German Finance Minister Peer Steinbrück has left ministers in London aghast with his undiplomatically forthright comments about the British stimulus package. Many British newspaper editors, however, are citing German prudence with approval.
Speaking to Newsweek, Steinbrück described Gordon Brown’s bid to borrow his way out of recession as ‘crass Keynesianism’. Mockingly, he pointed out that the cut in value added tax from 17.5 to 15 percent would leave a DVD player 80 pence cheaper – hardly enough to entice people to hit the malls.
Steinbrück’s comments were a blow for Brown and his chancellor (finance minister) Alistair Darling, providing as they did a pointed reminder of how much better prepared Germany is than Britain for the tough times ahead. Germany’s budget surplus contrasts with Britain’s large deficit; the high levels of personal debt in the UK contrast with low debt and high levels of savings in Germany.
Needless to say, today’s UK papers have been poring over the entrails of the Newsweek interview – before picking them up and slinging them at the British government.
The tabloid Sun newspaper, never a great friend of understatement, was quick to paraphrase the finance minister; ‘Germans: Gord is a total failure’, it shrieked.
Over at the centrist Independent, Jeremy Warner wondered whether the Steinbrück might like to take over his column: ‘In two words, he’s managed to articulate what many of us have been struggling to say ever since the [British] Government announced a £20bn VAT giveaway in the pre-Budget report – namely that trying to spend your way out of recession after years of preaching fiscal rectitude is not only a U-turn of quite astonishing proportions, but also that in the manner proposed it probably won’t do any good either.’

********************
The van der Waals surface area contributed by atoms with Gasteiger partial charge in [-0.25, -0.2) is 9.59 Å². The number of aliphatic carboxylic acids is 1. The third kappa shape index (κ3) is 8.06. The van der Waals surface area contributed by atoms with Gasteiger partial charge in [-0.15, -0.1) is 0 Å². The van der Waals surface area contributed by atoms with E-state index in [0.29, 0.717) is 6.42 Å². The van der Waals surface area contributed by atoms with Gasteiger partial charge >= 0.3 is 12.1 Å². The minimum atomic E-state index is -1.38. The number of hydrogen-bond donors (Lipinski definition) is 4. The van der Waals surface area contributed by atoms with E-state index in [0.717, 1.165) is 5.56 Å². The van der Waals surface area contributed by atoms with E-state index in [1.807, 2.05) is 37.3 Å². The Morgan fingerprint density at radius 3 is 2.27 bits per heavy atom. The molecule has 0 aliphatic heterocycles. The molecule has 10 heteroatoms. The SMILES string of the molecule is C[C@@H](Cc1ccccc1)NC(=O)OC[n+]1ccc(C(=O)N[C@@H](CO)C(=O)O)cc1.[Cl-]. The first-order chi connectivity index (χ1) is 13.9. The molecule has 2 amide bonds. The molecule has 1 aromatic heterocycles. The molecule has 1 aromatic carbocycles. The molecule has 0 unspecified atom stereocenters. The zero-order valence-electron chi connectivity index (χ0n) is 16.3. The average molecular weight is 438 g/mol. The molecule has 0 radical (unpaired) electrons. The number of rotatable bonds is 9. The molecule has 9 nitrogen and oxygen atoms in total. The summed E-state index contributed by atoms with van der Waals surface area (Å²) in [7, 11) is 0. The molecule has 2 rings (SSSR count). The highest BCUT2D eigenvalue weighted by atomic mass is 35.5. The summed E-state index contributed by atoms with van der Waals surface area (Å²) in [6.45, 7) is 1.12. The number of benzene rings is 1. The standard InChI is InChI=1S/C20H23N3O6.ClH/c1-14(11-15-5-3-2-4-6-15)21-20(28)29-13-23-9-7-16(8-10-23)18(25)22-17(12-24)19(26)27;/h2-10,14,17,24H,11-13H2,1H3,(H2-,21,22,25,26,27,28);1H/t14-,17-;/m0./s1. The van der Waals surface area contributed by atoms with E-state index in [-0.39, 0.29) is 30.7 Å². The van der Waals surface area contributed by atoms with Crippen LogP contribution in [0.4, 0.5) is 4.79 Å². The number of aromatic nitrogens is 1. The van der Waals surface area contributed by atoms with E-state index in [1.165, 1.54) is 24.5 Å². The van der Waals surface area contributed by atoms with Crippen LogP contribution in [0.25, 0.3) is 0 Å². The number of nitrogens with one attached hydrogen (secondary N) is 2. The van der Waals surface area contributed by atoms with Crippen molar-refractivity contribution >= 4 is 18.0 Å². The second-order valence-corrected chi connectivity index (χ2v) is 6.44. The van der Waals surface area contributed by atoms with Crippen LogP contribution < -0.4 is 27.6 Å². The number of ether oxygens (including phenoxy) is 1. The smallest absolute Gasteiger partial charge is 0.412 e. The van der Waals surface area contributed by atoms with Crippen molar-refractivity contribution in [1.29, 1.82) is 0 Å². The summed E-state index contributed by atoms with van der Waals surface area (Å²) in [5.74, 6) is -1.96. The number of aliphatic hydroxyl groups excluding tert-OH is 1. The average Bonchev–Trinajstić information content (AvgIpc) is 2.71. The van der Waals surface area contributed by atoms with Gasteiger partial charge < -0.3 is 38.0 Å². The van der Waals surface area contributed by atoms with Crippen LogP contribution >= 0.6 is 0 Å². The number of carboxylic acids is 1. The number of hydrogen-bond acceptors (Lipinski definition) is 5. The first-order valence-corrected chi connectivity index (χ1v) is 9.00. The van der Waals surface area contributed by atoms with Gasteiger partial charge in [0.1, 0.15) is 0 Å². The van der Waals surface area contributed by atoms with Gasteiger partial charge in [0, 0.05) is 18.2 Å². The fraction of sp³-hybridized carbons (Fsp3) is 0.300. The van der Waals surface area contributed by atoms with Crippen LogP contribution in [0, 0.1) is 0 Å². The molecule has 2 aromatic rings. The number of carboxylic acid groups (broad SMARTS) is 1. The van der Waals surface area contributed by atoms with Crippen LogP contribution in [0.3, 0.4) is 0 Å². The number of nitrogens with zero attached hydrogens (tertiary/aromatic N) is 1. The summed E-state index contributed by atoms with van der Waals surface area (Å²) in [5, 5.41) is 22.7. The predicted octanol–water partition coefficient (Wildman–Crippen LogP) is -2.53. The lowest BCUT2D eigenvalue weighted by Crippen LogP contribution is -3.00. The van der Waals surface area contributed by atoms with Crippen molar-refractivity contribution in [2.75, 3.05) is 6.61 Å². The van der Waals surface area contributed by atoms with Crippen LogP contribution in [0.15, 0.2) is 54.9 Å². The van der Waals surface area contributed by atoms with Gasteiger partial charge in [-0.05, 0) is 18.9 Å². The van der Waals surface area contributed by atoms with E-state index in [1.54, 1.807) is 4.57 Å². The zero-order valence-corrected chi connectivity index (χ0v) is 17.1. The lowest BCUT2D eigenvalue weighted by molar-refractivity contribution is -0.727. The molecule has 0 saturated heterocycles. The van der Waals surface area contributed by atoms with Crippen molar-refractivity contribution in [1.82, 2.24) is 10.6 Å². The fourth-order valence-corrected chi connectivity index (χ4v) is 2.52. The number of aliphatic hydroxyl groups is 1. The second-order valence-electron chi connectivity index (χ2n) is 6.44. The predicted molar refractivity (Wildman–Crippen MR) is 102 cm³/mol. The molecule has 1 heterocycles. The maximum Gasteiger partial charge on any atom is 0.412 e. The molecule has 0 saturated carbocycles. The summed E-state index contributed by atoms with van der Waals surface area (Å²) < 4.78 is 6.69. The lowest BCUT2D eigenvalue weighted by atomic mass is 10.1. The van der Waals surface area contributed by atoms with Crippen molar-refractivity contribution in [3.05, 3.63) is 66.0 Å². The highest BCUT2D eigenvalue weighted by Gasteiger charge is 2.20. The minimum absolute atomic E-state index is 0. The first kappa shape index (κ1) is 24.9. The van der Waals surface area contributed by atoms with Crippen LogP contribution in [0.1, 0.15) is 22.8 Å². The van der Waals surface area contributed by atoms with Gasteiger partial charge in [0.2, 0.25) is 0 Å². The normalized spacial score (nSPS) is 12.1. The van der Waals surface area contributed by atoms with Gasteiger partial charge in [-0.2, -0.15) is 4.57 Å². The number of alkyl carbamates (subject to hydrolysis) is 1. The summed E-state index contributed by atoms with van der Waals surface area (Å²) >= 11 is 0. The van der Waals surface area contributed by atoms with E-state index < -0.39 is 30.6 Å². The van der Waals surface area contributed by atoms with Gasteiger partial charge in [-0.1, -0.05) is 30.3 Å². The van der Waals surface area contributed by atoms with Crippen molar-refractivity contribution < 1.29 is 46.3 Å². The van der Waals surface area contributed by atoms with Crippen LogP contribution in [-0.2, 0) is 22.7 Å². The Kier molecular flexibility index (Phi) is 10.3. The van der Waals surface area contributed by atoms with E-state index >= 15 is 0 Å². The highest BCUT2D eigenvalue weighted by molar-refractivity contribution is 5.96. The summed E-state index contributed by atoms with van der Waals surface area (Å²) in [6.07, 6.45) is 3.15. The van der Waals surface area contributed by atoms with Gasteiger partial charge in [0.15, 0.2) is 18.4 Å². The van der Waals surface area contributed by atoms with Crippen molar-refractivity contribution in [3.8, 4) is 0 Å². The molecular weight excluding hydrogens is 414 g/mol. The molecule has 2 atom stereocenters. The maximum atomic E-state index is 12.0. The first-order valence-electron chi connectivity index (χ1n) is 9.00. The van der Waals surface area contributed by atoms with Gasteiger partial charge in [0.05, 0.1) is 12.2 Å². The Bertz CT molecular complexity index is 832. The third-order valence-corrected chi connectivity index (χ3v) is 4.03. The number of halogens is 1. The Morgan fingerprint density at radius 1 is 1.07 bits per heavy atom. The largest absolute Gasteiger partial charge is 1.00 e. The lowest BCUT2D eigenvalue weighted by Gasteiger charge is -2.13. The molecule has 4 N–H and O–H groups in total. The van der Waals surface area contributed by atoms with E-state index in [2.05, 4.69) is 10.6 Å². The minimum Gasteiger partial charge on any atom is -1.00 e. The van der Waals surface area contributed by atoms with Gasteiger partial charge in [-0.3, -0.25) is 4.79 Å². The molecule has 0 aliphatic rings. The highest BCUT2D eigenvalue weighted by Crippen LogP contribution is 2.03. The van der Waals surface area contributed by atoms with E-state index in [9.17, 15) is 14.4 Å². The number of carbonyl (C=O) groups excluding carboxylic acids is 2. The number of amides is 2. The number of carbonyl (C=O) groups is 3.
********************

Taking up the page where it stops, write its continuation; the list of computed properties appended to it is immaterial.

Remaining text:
The right-wing populist Daily Mail agreed. It found itself in the unusual position of summoning the ghost of uptight sitcom hotelier Basil Fawlty to side with a German Social Democrat. In an article headlined ‘Don’t Mention the Fiscal Stimulus’, the paper admitted it wouldn’t usually take advice from Steinbrück, a man ‘known to frown on Anglo-Saxon free markets who earlier this year starred in a rap video wearing an Afro wig.’ But, it said, this time he was right:
All around the world, governments are rushing to spend and borrow their way out of the recession, despite no country in history ever managing to do this.
The Financial Times cautioned that the German finance minister may have spoken too soon. Reminding readers that Steinbrück is ‘not known for keeping his thoughts to himself,’ it describes his anger with Britain as ‘understandable, but misplaced’. Understandable, because Steinbrück has spent the past few years diligently bringing the German public finances back into the black. Misplaced because the economic downturn elsewhere is having a massive impact on German exporters. The time will come for Germany to lecture the rest of Europe on prudence, the paper says. For now, though, ‘Germany must start spending. The consequences otherwise will be dire.’
Other columnists were warning that it would be more correct to apply the ‘crass’ label to German policy. The economics editor of the Daily Telegraph, Edmund Conway, argued that German ‘inaction and restraint’ could have much worse consequences than the hyperactivity of the British.
During the 1930s it was the resistance of the world’s surplus nations to large-scale rescue packages that caused the economic misery to spread so virulently around the world.
Right or wrong, Steinbrück’s comments have done little to improve German-British relations. Still less have they sold German economic prudence to British ministers and their supporters in the press. But they have certainly given ammunition to Gordon Brown’s detractors.
You are currently browsing the The Local’s Blog blog archives for December, 2008.